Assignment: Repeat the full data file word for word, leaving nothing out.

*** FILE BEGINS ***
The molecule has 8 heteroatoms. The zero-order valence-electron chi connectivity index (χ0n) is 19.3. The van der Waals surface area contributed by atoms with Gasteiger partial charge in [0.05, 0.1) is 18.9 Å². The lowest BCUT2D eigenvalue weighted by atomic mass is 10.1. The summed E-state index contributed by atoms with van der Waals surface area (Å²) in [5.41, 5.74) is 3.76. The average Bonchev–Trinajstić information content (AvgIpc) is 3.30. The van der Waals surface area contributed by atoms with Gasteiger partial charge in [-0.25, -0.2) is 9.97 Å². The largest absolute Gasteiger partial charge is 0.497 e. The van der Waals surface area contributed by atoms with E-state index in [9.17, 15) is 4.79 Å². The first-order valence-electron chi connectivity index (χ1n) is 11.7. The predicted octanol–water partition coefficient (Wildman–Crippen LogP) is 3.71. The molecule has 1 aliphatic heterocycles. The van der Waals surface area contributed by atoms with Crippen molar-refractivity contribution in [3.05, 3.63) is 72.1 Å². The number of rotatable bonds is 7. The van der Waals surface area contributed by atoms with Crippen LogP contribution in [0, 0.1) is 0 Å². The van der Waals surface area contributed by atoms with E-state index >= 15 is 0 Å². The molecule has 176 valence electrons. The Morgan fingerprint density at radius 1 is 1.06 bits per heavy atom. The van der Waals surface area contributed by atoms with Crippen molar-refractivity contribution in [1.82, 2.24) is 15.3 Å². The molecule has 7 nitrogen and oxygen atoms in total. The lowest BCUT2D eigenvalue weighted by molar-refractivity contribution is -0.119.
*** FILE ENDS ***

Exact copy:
The molecule has 8 heteroatoms. The zero-order valence-electron chi connectivity index (χ0n) is 19.3. The van der Waals surface area contributed by atoms with Gasteiger partial charge in [0.05, 0.1) is 18.9 Å². The lowest BCUT2D eigenvalue weighted by atomic mass is 10.1. The summed E-state index contributed by atoms with van der Waals surface area (Å²) in [5.41, 5.74) is 3.76. The average Bonchev–Trinajstić information content (AvgIpc) is 3.30. The van der Waals surface area contributed by atoms with Gasteiger partial charge in [-0.25, -0.2) is 9.97 Å². The largest absolute Gasteiger partial charge is 0.497 e. The van der Waals surface area contributed by atoms with E-state index in [9.17, 15) is 4.79 Å². The first-order valence-electron chi connectivity index (χ1n) is 11.7. The predicted octanol–water partition coefficient (Wildman–Crippen LogP) is 3.71. The molecule has 1 aliphatic heterocycles. The van der Waals surface area contributed by atoms with Crippen molar-refractivity contribution in [3.05, 3.63) is 72.1 Å². The number of rotatable bonds is 7. The van der Waals surface area contributed by atoms with Crippen LogP contribution in [0, 0.1) is 0 Å². The van der Waals surface area contributed by atoms with E-state index >= 15 is 0 Å². The molecule has 176 valence electrons. The Morgan fingerprint density at radius 1 is 1.06 bits per heavy atom. The van der Waals surface area contributed by atoms with Crippen molar-refractivity contribution in [1.82, 2.24) is 15.3 Å². The molecule has 7 nitrogen and oxygen atoms in total. The lowest BCUT2D eigenvalue weighted by molar-refractivity contribution is -0.119.